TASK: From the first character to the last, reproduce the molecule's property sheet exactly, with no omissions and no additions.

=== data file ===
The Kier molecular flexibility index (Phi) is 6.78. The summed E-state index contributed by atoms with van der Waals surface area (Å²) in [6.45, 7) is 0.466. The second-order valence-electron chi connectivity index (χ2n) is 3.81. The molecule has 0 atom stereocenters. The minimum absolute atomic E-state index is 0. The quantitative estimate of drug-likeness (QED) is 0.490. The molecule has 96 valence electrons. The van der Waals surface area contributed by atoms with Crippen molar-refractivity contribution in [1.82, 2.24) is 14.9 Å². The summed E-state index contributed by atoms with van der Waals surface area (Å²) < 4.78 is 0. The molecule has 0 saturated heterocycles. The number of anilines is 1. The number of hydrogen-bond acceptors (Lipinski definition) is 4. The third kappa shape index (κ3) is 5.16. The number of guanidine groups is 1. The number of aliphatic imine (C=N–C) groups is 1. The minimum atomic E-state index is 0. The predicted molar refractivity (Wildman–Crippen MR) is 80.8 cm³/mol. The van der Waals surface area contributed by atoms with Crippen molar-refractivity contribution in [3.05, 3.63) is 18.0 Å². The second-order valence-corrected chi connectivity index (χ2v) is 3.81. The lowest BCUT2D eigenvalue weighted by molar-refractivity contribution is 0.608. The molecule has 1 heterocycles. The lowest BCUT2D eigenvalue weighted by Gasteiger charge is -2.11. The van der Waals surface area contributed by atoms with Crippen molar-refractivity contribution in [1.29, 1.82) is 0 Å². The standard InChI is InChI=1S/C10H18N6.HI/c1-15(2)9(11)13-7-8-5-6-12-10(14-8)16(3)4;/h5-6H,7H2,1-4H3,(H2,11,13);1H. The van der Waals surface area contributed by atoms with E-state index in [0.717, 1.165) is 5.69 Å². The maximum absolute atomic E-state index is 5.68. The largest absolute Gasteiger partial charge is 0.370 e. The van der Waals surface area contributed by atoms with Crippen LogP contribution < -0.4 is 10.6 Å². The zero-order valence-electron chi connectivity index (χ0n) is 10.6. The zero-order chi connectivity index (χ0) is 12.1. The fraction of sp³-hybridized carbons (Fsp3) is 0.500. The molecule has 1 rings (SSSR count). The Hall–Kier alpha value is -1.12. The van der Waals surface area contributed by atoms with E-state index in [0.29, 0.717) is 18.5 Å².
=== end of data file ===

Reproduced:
The Kier molecular flexibility index (Phi) is 6.78. The summed E-state index contributed by atoms with van der Waals surface area (Å²) in [6.45, 7) is 0.466. The second-order valence-electron chi connectivity index (χ2n) is 3.81. The molecule has 0 atom stereocenters. The minimum absolute atomic E-state index is 0. The quantitative estimate of drug-likeness (QED) is 0.490. The molecule has 96 valence electrons. The van der Waals surface area contributed by atoms with Crippen molar-refractivity contribution in [1.82, 2.24) is 14.9 Å². The summed E-state index contributed by atoms with van der Waals surface area (Å²) < 4.78 is 0. The molecule has 0 saturated heterocycles. The number of anilines is 1. The number of hydrogen-bond acceptors (Lipinski definition) is 4. The third kappa shape index (κ3) is 5.16. The number of guanidine groups is 1. The number of aliphatic imine (C=N–C) groups is 1. The minimum atomic E-state index is 0. The predicted molar refractivity (Wildman–Crippen MR) is 80.8 cm³/mol. The van der Waals surface area contributed by atoms with Crippen molar-refractivity contribution in [3.05, 3.63) is 18.0 Å². The second-order valence-corrected chi connectivity index (χ2v) is 3.81. The lowest BCUT2D eigenvalue weighted by molar-refractivity contribution is 0.608. The molecule has 1 heterocycles. The lowest BCUT2D eigenvalue weighted by Gasteiger charge is -2.11. The van der Waals surface area contributed by atoms with Crippen molar-refractivity contribution in [1.29, 1.82) is 0 Å². The standard InChI is InChI=1S/C10H18N6.HI/c1-15(2)9(11)13-7-8-5-6-12-10(14-8)16(3)4;/h5-6H,7H2,1-4H3,(H2,11,13);1H. The van der Waals surface area contributed by atoms with E-state index in [0.717, 1.165) is 5.69 Å². The maximum absolute atomic E-state index is 5.68. The largest absolute Gasteiger partial charge is 0.370 e. The van der Waals surface area contributed by atoms with Crippen LogP contribution < -0.4 is 10.6 Å². The zero-order valence-electron chi connectivity index (χ0n) is 10.6. The zero-order chi connectivity index (χ0) is 12.1. The fraction of sp³-hybridized carbons (Fsp3) is 0.500. The molecule has 1 rings (SSSR count). The Hall–Kier alpha value is -1.12. The van der Waals surface area contributed by atoms with E-state index in [0.29, 0.717) is 18.5 Å².